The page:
• Thermal expansion coefficient
  • Modulus, and
  • Glass transition temperature

Table below identifies important characteristics to consider when selecting an adhesive for bonding low energy plastic substrates.

Characteristic
Function
Low surface energy
  • Ideally the adhesive should have a surface energy that is less than that of the plastic substrate
Flexibility
  • To accommodate differences in thermal expansion
  • To accommodate stress concentration due to peel forces and joint design
  • Modulus should be similar to the substrates
Compatibility with Substrate During Application and Service
  • The plastic substrate could be temperature sensitive prohibiting high curing temperatures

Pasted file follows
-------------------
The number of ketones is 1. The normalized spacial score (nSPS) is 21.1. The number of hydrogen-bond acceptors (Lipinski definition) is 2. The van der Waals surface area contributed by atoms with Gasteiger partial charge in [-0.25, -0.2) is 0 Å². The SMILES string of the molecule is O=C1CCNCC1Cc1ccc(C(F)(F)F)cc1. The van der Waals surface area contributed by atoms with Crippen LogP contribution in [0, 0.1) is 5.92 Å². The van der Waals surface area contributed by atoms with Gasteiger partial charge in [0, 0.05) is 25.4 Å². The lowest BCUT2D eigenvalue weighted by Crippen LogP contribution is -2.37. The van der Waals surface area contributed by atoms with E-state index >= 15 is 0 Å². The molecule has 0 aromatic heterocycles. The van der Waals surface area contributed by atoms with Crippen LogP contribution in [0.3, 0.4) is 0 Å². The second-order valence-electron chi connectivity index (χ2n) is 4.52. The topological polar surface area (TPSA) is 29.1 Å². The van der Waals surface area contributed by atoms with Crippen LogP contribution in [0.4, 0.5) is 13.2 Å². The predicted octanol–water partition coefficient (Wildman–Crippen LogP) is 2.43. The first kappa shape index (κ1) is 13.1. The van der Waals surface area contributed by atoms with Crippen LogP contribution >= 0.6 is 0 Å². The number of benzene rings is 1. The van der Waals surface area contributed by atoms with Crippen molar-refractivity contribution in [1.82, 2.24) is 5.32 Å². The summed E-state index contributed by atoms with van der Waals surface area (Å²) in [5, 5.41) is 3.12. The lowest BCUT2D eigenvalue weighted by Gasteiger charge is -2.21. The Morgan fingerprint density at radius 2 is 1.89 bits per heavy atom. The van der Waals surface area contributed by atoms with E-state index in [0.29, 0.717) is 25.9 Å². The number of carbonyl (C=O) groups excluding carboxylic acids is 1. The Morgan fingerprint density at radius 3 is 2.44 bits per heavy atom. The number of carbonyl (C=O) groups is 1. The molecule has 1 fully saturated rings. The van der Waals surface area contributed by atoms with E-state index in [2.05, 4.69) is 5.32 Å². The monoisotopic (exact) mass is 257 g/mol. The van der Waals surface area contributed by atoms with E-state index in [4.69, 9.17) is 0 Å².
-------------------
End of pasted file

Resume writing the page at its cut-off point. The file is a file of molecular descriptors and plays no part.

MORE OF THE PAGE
• Solvent and monomers in the adhesive could result in stress cracking of the substrate
  • Must be resistant to migration of additives (e.g., plasticizers) within the substrate
Glass transition temperatures
  • For structural adhesives, the glass transition temperature should be greater than that of the substrate
  • For toughness, peel strength, and low temperature resistance the glass transition temperature should be low but appropriate for the service temperature of the application

Important Characteristics when Choosing Adhesives for Bonding Low Surface Energy Plastics


Reducing Stress at the Interface


Significant differences in thermal expansion coefficient between the substrate and the adhesive can cause severe stress at the interface. This is common when plastics are bonded to metals because of the approximately 10X difference in thermal expansion coefficients between the substrates. Residual stresses are compounded by thermal cycling and low temperature service. Selection of a resilient adhesive or adjustments in the adhesive's thermal expansion coefficient via fillers or additives can reduce such stress.